From Dog

Methadone is a synthetic opioid used as a premedicant or analgesic agents in dogs.

It is commonly used as a premedicant in combination with acepromazine[1] or buprenorphine prior to induction of general anesthesia.

High doses can cause cardiorespiratory depression[2] but has the advantages of providing an isoflurane-sparing effect when administered epidurally[3].

Recommended dose rate is 0.2 - 0.2 mg/kg given orally[4], intramuscularly, intravenously[5] or epidurally[6].


  1. Van Vynckt D et al (2011) Evaluation of two sedation protocols for use before diagnostic intra-articular anaesthesia in lame dogs. J Small Anim Pract 52(12):638-644
  2. Garofalo NA et al (2012) Cardiorespiratory and neuroendocrine changes induced by methadone in conscious and in isoflurane anaesthetised dogs. Vet J 194(3):398-404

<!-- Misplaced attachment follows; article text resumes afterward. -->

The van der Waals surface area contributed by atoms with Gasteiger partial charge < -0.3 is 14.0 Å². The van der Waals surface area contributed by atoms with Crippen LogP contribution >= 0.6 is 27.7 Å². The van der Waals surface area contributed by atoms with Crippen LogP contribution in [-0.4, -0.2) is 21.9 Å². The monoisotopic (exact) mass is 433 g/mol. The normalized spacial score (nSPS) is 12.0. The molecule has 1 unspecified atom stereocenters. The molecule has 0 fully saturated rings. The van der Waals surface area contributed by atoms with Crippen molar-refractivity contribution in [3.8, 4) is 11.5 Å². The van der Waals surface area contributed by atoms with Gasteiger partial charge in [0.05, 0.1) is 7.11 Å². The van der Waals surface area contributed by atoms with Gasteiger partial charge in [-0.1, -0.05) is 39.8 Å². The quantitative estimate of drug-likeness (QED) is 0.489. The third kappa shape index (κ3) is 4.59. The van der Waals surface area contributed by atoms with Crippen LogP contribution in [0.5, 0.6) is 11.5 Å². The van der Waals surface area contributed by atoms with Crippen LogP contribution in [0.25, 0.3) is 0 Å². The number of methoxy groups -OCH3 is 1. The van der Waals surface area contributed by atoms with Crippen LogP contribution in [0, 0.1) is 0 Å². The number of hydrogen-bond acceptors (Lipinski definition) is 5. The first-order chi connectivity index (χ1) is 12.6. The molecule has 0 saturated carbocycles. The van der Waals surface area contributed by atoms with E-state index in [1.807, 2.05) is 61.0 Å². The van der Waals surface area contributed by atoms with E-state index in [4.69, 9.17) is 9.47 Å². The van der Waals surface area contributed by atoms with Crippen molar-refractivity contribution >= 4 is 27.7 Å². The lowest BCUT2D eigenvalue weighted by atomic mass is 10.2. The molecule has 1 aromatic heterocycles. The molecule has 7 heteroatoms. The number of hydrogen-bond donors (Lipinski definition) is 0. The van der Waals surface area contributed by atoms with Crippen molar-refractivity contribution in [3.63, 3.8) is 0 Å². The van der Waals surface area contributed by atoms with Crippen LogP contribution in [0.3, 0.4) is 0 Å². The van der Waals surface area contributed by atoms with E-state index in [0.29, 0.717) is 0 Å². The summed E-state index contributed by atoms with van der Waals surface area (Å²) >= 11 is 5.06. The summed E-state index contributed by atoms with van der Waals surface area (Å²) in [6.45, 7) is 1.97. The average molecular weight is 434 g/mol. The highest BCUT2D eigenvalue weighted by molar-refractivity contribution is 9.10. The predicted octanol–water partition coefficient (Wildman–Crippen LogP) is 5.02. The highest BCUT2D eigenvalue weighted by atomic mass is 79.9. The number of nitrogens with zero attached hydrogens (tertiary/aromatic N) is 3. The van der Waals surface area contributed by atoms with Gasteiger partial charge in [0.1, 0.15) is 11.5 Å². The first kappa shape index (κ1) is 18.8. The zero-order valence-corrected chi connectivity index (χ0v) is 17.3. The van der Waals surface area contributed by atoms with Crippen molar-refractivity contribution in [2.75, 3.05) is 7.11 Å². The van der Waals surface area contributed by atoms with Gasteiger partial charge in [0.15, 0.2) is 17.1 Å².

3. Campagnol D et al (2012) Comparison of the effects of epidural or intravenous methadone on the minimum alveolar concentration of isoflurane in dogs. Vet J 192(3):311-315
  4. Kukanich B et al (2011) The effects of concurrent administration of cytochrome P-450 inhibitors on the pharmacokinetics of oral methadone in healthy dogs. Vet Anaesth Analg 38(3):224-230
  5. Rocchi A et al (2013) Effect of dexmedetomidine vs. acepromazine-methadone premedication on limb to lung circulation time in dogs. Vet J 195(3):357-360
  6. Bosmans T et al (2012) Comparison of analgesic efficacy of epidural methadone or ropivacaine/methadone with or without pre-operative oral tepoxalin in dogs undergoing tuberositas tibiae advancement surgery. Vet Anaesth Analg 39(6):618-627